Dating Sunday May Be Popular, But It Might Not Start You On The Right Foot

While many shout about their New Year’s resolution on social media or over hungover New Year’s Day lunches, there is often a more subtle resolution that happens this time of year. For a lot of people, the new year comes with an intention to move to the next stage of their love life. For some this could mean spending more time single and learning to love themselves, but this time of year is an incredibly popular time to start looking for love — and this search, year after year, tends to commence on “Dating Sunday”.

The first Sunday after New Year’s has been dubbed Dating Sunday by those in the dating industry, because of the huge spike in dating app usage on this day. Year in and year out, people take to their couches, open their phones, and start to swipe.

In a way, it makes a lot of sense. Sunday tends to be the busiest dating day of the week, where you might be at home at a loose end or just finally having the time to attend to some life admin. You combine the tendency to date on Sundays with the resolute mindset of a new year dawning and it’s easy to see how Dating Sunday has come to be.

But just because it’s popular, doesn’t mean it’s the best thing for you — or your love life. While many websites will proclaim that it’s the best day of the year to start dating, quantity doesn’t equal quality. In fact, in your love life, it can be just the opposite.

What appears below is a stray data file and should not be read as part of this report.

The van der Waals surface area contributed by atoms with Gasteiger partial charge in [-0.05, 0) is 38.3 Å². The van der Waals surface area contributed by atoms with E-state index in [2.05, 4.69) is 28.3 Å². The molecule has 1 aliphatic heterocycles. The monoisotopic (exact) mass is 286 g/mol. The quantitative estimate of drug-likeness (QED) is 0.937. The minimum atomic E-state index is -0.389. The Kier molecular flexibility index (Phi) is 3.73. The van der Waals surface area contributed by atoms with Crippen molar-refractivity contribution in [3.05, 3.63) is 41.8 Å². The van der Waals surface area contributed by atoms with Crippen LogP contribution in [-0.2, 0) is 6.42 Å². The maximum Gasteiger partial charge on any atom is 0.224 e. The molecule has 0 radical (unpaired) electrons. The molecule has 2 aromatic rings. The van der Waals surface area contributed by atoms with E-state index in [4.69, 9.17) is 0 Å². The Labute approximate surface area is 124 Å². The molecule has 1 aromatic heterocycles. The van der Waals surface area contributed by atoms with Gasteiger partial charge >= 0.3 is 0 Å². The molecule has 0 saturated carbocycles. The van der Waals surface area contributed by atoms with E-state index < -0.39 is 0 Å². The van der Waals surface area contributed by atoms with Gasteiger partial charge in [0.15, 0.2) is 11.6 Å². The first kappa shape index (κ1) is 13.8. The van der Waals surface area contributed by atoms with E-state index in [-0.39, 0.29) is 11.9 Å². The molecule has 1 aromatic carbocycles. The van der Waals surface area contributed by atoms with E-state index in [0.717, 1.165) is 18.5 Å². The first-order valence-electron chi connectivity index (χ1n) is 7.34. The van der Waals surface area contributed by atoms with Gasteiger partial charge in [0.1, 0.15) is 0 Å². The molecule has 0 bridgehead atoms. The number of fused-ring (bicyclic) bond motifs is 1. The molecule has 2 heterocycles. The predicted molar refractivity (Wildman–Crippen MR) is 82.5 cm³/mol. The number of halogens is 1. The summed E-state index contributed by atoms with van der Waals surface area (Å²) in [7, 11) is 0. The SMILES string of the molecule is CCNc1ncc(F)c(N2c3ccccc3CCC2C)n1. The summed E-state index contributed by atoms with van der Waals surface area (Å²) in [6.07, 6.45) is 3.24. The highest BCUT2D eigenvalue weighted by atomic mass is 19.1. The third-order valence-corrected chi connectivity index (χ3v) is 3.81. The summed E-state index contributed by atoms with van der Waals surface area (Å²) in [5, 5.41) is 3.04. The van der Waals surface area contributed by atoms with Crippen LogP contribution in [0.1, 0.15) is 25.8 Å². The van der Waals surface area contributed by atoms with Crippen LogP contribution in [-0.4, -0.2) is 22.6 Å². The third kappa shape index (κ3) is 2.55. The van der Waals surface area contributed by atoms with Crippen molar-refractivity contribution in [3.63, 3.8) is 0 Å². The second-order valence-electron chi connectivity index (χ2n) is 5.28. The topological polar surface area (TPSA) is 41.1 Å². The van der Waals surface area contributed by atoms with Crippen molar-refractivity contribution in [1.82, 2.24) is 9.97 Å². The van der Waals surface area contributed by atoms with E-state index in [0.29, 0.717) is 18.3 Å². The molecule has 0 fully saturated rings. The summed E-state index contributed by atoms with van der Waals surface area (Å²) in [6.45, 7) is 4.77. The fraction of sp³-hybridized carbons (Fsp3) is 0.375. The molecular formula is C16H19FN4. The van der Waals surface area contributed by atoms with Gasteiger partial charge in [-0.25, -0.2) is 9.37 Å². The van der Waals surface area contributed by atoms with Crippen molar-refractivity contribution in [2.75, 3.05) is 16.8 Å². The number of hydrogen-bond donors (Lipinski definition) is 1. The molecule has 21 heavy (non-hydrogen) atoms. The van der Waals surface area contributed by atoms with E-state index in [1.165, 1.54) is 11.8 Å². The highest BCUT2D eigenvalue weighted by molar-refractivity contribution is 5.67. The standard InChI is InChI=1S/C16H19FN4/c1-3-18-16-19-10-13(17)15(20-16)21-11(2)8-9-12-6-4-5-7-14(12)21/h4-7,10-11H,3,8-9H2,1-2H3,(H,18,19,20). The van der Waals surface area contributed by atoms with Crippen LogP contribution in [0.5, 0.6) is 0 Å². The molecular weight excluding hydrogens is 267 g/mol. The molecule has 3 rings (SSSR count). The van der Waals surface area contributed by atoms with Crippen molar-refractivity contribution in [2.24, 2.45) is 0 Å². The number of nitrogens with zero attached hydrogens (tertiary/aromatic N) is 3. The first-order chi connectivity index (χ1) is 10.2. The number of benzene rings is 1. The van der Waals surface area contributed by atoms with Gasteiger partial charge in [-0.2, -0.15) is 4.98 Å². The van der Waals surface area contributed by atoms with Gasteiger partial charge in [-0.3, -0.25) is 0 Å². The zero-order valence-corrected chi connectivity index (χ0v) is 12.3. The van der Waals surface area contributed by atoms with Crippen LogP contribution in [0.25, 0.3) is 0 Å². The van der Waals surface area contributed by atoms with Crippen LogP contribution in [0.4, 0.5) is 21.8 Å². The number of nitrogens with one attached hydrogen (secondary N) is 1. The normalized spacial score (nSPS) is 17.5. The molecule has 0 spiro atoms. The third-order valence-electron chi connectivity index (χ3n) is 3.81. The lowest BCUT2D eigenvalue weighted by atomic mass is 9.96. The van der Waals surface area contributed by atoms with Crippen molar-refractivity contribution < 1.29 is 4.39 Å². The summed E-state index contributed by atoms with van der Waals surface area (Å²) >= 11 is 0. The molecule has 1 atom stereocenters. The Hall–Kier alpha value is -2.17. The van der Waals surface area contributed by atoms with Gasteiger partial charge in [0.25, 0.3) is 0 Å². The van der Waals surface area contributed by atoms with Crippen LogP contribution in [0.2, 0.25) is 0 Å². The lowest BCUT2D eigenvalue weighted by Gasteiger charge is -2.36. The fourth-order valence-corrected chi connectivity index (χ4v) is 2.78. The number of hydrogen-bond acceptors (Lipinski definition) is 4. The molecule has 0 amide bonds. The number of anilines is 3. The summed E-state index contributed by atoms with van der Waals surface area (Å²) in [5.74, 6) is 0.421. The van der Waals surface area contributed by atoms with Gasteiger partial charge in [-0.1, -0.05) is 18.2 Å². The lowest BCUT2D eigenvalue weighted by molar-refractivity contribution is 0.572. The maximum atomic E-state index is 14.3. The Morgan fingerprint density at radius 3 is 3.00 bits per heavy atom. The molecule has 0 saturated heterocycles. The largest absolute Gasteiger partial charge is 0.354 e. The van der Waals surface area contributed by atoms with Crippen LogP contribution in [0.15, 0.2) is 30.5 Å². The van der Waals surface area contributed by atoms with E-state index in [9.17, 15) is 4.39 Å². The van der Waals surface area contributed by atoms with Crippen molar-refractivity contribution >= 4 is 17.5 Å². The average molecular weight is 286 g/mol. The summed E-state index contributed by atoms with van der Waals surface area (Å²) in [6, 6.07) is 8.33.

If you’re someone who is new to online dating or dating apps, the sheer number of people online can feel overwhelming. While some people might just like to play the numbers game, many people will find too many matches or messages intimidating — and stop messaging or engaging altogether.

Both new daters and seasoned daters can easily run into dating burnout — the point where dating stops being fun, stops being exciting, and starts to feel like a chore. That point where you stop being your best self. The point where you start wondering why you’re doing it in the first place. 

One of the best ways to reach dating burnout is to take on too much — too many swipes, too many half-finished conversations, too many first dates. So if you’re looking for love this year, you might want to avoid the January tsunami of new daters. Take your time, be mindful, and look for meaningful connection rather than just endless swiping and messaging. If you take your time in the early stages, the rest will flow so much more smoothly.